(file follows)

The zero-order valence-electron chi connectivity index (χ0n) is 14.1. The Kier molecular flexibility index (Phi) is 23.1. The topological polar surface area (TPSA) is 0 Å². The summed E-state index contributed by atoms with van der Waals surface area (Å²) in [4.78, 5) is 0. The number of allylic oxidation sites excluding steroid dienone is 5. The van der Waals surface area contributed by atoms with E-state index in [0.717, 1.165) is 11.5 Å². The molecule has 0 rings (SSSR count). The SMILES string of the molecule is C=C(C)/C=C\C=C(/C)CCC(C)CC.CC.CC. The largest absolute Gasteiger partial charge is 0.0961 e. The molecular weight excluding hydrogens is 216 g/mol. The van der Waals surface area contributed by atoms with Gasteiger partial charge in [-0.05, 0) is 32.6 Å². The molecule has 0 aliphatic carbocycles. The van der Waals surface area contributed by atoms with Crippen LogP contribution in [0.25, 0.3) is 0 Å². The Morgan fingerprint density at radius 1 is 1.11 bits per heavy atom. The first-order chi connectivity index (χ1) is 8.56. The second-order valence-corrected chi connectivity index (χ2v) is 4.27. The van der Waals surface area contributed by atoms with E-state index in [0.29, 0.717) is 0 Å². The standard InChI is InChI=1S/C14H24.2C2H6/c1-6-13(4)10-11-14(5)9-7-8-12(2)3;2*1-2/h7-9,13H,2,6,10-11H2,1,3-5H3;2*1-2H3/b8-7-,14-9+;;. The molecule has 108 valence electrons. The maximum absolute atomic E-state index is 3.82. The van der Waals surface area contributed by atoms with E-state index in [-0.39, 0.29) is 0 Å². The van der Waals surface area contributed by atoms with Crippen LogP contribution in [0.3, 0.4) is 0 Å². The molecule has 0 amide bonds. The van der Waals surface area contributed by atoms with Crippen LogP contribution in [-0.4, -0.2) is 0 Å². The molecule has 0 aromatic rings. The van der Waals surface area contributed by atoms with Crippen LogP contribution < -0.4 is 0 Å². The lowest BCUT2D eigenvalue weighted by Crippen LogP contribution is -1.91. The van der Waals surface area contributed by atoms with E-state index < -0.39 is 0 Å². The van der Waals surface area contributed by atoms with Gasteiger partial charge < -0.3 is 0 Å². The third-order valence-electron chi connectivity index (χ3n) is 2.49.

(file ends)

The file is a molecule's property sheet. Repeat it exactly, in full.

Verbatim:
The zero-order valence-electron chi connectivity index (χ0n) is 14.1. The Kier molecular flexibility index (Phi) is 23.1. The topological polar surface area (TPSA) is 0 Å². The summed E-state index contributed by atoms with van der Waals surface area (Å²) in [4.78, 5) is 0. The number of allylic oxidation sites excluding steroid dienone is 5. The van der Waals surface area contributed by atoms with E-state index in [0.717, 1.165) is 11.5 Å². The molecule has 0 rings (SSSR count). The SMILES string of the molecule is C=C(C)/C=C\C=C(/C)CCC(C)CC.CC.CC. The largest absolute Gasteiger partial charge is 0.0961 e. The molecular weight excluding hydrogens is 216 g/mol. The van der Waals surface area contributed by atoms with Gasteiger partial charge in [-0.05, 0) is 32.6 Å². The molecule has 0 aliphatic carbocycles. The van der Waals surface area contributed by atoms with Crippen LogP contribution in [0.25, 0.3) is 0 Å². The Morgan fingerprint density at radius 1 is 1.11 bits per heavy atom. The first-order chi connectivity index (χ1) is 8.56. The second-order valence-corrected chi connectivity index (χ2v) is 4.27. The van der Waals surface area contributed by atoms with E-state index in [0.29, 0.717) is 0 Å². The standard InChI is InChI=1S/C14H24.2C2H6/c1-6-13(4)10-11-14(5)9-7-8-12(2)3;2*1-2/h7-9,13H,2,6,10-11H2,1,3-5H3;2*1-2H3/b8-7-,14-9+;;. The molecule has 108 valence electrons. The maximum absolute atomic E-state index is 3.82. The van der Waals surface area contributed by atoms with E-state index in [-0.39, 0.29) is 0 Å². The van der Waals surface area contributed by atoms with Crippen LogP contribution in [0.3, 0.4) is 0 Å². The molecule has 0 amide bonds. The van der Waals surface area contributed by atoms with Crippen LogP contribution in [-0.4, -0.2) is 0 Å². The molecule has 0 aromatic rings. The van der Waals surface area contributed by atoms with Crippen LogP contribution < -0.4 is 0 Å². The lowest BCUT2D eigenvalue weighted by Crippen LogP contribution is -1.91. The van der Waals surface area contributed by atoms with E-state index < -0.39 is 0 Å². The van der Waals surface area contributed by atoms with Gasteiger partial charge < -0.3 is 0 Å². The third-order valence-electron chi connectivity index (χ3n) is 2.49.